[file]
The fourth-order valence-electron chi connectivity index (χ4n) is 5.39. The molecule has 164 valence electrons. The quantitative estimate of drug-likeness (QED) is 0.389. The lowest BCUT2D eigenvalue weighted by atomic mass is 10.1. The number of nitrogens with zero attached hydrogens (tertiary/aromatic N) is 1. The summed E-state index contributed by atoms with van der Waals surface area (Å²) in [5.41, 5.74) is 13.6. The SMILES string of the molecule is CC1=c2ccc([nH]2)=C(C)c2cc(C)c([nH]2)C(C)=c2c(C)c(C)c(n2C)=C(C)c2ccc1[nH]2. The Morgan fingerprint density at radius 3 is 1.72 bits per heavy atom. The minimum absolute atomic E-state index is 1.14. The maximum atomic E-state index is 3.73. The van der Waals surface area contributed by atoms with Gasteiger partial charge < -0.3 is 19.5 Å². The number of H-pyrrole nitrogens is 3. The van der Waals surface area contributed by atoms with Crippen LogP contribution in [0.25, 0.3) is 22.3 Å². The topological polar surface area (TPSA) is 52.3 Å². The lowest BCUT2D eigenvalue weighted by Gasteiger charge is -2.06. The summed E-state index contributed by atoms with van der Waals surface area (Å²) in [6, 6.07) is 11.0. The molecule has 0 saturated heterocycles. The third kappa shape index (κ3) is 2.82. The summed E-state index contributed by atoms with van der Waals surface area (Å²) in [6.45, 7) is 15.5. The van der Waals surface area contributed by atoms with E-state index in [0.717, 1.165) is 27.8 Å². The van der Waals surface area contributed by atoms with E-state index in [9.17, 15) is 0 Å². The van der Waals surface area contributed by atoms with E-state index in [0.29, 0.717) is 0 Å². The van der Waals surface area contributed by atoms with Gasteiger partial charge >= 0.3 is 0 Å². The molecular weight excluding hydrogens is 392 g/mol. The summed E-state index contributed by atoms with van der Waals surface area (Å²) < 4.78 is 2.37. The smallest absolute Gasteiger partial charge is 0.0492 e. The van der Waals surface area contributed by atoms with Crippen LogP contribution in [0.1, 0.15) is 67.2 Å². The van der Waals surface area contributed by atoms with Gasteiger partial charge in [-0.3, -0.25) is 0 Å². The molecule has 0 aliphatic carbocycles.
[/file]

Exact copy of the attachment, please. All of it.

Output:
The fourth-order valence-electron chi connectivity index (χ4n) is 5.39. The molecule has 164 valence electrons. The quantitative estimate of drug-likeness (QED) is 0.389. The lowest BCUT2D eigenvalue weighted by atomic mass is 10.1. The number of nitrogens with zero attached hydrogens (tertiary/aromatic N) is 1. The summed E-state index contributed by atoms with van der Waals surface area (Å²) in [5.41, 5.74) is 13.6. The SMILES string of the molecule is CC1=c2ccc([nH]2)=C(C)c2cc(C)c([nH]2)C(C)=c2c(C)c(C)c(n2C)=C(C)c2ccc1[nH]2. The Morgan fingerprint density at radius 3 is 1.72 bits per heavy atom. The minimum absolute atomic E-state index is 1.14. The maximum atomic E-state index is 3.73. The van der Waals surface area contributed by atoms with Gasteiger partial charge < -0.3 is 19.5 Å². The number of H-pyrrole nitrogens is 3. The van der Waals surface area contributed by atoms with Crippen LogP contribution in [0.25, 0.3) is 22.3 Å². The topological polar surface area (TPSA) is 52.3 Å². The lowest BCUT2D eigenvalue weighted by Gasteiger charge is -2.06. The summed E-state index contributed by atoms with van der Waals surface area (Å²) in [6, 6.07) is 11.0. The molecule has 0 saturated heterocycles. The third kappa shape index (κ3) is 2.82. The summed E-state index contributed by atoms with van der Waals surface area (Å²) in [6.45, 7) is 15.5. The van der Waals surface area contributed by atoms with E-state index in [0.717, 1.165) is 27.8 Å². The van der Waals surface area contributed by atoms with E-state index in [9.17, 15) is 0 Å². The van der Waals surface area contributed by atoms with E-state index in [0.29, 0.717) is 0 Å². The van der Waals surface area contributed by atoms with Gasteiger partial charge >= 0.3 is 0 Å². The molecular weight excluding hydrogens is 392 g/mol. The summed E-state index contributed by atoms with van der Waals surface area (Å²) < 4.78 is 2.37. The smallest absolute Gasteiger partial charge is 0.0492 e. The van der Waals surface area contributed by atoms with Crippen LogP contribution in [0.1, 0.15) is 67.2 Å². The van der Waals surface area contributed by atoms with Gasteiger partial charge in [-0.3, -0.25) is 0 Å². The molecule has 0 aliphatic carbocycles.